'The conductor, often referred to as the orchestra 'leader', does not play a musical instrument, nor sing an aria; He does not recite lines; he appears in no chorus or ballet. He does none of those things. Indeed, for want of the talents they require, he could not do any of those things. Yet he renders an indispensible service. He draws out the gifts of others; he coordinates, motivates, inspires; quietly and almost unnoticed, he makes the entire production happen. Such a picture of leadership should perhaps find an analogue in the administrative decision making processes..'
- Robert T. Kennedy 'Shared Responsibility in Ecclesial Decision Making'
The leader as conductor of an orchestra is an excellent metaphor that has been explored in many books.
James Jeffery, a journalist, recently wrote about his experience in conducting the Sydney Symphony Orchestra. Read these extracts and recognise in a conductor, the qualities of the authentic Leader in any field.
'When you’re conducting...part of what you’re having to do is process everything in as close to real time as you possibly can. You have to both process the now, what’s going on right when you’ve heard it; and the things that are constantly getting further in the past, making decisions whether there are things that need to be referred to, whether it’s something you can do the next time, whether it’s something you need to stop on, whether there’s a particular player or section that has a problem and if they need your attention visually while the music is still going on. And then you’re constantly aware of what is coming so you can be prepared to make the gestures that allow that music to happen.
'So there’s this almost field theory way of looking at time, where you don’t just exist in the now, you exist in the present, past and future simultaneously.
'It’s about creating an environment in which everybody feels not only that they can give their best but that they can take chances. Great things don’t happen without people really trying to take chances.
'Part of your job is to make it so that the musicians have the best chance collectively to engage with the music and to get better as a group as (well as) they possibly can — so you’re also kind of involved in cognitive psychology. What is it that allows people to do their best, how do they perceive information and take it in, what amount can you give things, what’s the best way to handle the group dynamic at any particular moment?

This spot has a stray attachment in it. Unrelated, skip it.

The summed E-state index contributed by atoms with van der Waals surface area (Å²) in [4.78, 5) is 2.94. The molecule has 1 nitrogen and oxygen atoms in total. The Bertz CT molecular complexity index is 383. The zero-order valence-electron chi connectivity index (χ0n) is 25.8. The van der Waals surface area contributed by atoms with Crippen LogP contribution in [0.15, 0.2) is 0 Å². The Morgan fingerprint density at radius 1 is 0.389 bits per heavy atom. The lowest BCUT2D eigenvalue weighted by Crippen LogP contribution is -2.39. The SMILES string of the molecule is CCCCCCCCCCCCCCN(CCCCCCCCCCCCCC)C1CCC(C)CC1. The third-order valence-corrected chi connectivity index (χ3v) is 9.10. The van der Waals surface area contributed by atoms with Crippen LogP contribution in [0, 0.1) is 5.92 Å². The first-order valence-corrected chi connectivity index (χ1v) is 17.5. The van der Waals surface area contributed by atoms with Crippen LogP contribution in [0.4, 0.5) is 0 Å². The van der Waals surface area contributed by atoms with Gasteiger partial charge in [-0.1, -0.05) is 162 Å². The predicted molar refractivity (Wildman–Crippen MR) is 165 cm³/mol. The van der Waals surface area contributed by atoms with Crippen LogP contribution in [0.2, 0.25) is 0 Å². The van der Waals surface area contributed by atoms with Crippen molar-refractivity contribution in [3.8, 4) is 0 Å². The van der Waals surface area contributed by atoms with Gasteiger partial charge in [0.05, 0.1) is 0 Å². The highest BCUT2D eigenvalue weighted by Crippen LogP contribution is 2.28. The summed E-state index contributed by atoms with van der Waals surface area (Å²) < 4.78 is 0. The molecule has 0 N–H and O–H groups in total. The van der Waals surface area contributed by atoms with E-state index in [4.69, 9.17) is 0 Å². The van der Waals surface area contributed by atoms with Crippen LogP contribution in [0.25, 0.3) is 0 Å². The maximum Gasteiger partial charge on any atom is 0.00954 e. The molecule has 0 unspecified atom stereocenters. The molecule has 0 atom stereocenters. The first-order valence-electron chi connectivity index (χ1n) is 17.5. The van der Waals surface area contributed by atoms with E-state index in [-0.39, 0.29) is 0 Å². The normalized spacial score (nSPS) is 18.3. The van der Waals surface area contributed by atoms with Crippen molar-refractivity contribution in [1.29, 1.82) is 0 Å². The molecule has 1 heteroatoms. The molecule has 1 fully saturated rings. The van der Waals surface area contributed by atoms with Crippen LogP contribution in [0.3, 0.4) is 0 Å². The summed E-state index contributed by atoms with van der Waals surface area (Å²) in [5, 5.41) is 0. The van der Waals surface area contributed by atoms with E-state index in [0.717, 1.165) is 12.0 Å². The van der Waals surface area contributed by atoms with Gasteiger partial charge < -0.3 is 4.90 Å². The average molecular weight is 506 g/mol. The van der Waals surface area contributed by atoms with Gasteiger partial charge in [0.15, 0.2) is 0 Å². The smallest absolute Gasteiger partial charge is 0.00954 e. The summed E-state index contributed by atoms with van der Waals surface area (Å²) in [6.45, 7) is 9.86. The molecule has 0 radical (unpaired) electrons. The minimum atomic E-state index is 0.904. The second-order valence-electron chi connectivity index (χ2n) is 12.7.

'What [orchestra members] respond to most is trust. I’ll be honest, none of [the orchestra members] trusted you at all. It had nothing to do with the way you were moving your arms, it was the terror in your eyes, the ‘Oh my God, what am I doing here?”....While we were instinctively able to follow your arm movements, we knew instinctively that you were not to be trusted.
'If you look back in history at the sort of figures conductors cut, you look at Bernstein, you look at (Herbert) von Karajan, walking around with cashmere jackets draped over their shoulders, walking in as if they owned, well, they did own the place. The way they walk into the rehearsal affects the way we start to play.
'The hardest thing for a conductor to do is to have the conviction of their beliefs, to tell 100 people in front of them, who know the music inside out, that their way is correct. That is why they have such thick skin, and why they’re paid so much more money, because they have to believe it, make us believe it, and make the audience believe it. And that’s what they’re there for, otherwise it’s a committee.
'In a sense, the complexities of conducting equal the complexities of communication between people....There’s a certain point at which you become like Wittgenstein — ‘Whereof one cannot speak, thereof one must be silent.’ At the same time, Laurie Anderson quite correctly in her response to that says, ‘But can you point at it?’ So there is a sense in which you try to bring out the ineffable, but you’re not able to do it, so you just point at it.'